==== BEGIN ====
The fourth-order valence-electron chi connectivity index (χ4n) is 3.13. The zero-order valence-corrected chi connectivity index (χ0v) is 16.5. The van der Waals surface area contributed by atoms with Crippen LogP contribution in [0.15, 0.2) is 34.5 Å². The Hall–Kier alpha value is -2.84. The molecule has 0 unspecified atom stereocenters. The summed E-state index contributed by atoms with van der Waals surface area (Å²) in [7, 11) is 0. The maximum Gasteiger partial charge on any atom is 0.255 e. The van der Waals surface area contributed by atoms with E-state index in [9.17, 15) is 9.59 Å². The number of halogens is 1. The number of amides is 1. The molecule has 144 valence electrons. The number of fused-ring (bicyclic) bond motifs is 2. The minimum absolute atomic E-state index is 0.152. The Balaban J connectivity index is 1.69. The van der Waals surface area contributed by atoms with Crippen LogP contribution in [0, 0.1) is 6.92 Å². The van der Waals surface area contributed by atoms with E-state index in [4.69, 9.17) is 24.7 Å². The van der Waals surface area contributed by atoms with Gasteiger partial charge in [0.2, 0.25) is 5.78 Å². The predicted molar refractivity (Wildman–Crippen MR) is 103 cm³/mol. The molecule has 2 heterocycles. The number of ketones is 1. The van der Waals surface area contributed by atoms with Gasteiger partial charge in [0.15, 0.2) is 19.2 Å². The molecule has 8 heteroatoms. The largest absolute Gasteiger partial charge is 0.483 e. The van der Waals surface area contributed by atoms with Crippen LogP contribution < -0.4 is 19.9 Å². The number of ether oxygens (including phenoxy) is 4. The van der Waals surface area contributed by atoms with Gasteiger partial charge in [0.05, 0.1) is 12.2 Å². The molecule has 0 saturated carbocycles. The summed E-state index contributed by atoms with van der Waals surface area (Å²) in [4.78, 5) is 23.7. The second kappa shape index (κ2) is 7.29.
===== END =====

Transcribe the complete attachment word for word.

The fourth-order valence-electron chi connectivity index (χ4n) is 3.13. The zero-order valence-corrected chi connectivity index (χ0v) is 16.5. The van der Waals surface area contributed by atoms with Crippen LogP contribution in [0.15, 0.2) is 34.5 Å². The Hall–Kier alpha value is -2.84. The molecule has 0 unspecified atom stereocenters. The summed E-state index contributed by atoms with van der Waals surface area (Å²) in [7, 11) is 0. The maximum Gasteiger partial charge on any atom is 0.255 e. The van der Waals surface area contributed by atoms with E-state index in [9.17, 15) is 9.59 Å². The number of halogens is 1. The number of amides is 1. The molecule has 144 valence electrons. The number of fused-ring (bicyclic) bond motifs is 2. The minimum absolute atomic E-state index is 0.152. The Balaban J connectivity index is 1.69. The van der Waals surface area contributed by atoms with Crippen LogP contribution in [0, 0.1) is 6.92 Å². The van der Waals surface area contributed by atoms with E-state index in [4.69, 9.17) is 24.7 Å². The van der Waals surface area contributed by atoms with Gasteiger partial charge in [0.2, 0.25) is 5.78 Å². The predicted molar refractivity (Wildman–Crippen MR) is 103 cm³/mol. The molecule has 2 heterocycles. The number of ketones is 1. The van der Waals surface area contributed by atoms with Gasteiger partial charge in [0.15, 0.2) is 19.2 Å². The molecule has 8 heteroatoms. The largest absolute Gasteiger partial charge is 0.483 e. The van der Waals surface area contributed by atoms with Crippen LogP contribution < -0.4 is 19.9 Å². The number of ether oxygens (including phenoxy) is 4. The van der Waals surface area contributed by atoms with Gasteiger partial charge in [0.05, 0.1) is 12.2 Å². The molecule has 0 saturated carbocycles. The summed E-state index contributed by atoms with van der Waals surface area (Å²) in [4.78, 5) is 23.7. The second kappa shape index (κ2) is 7.29.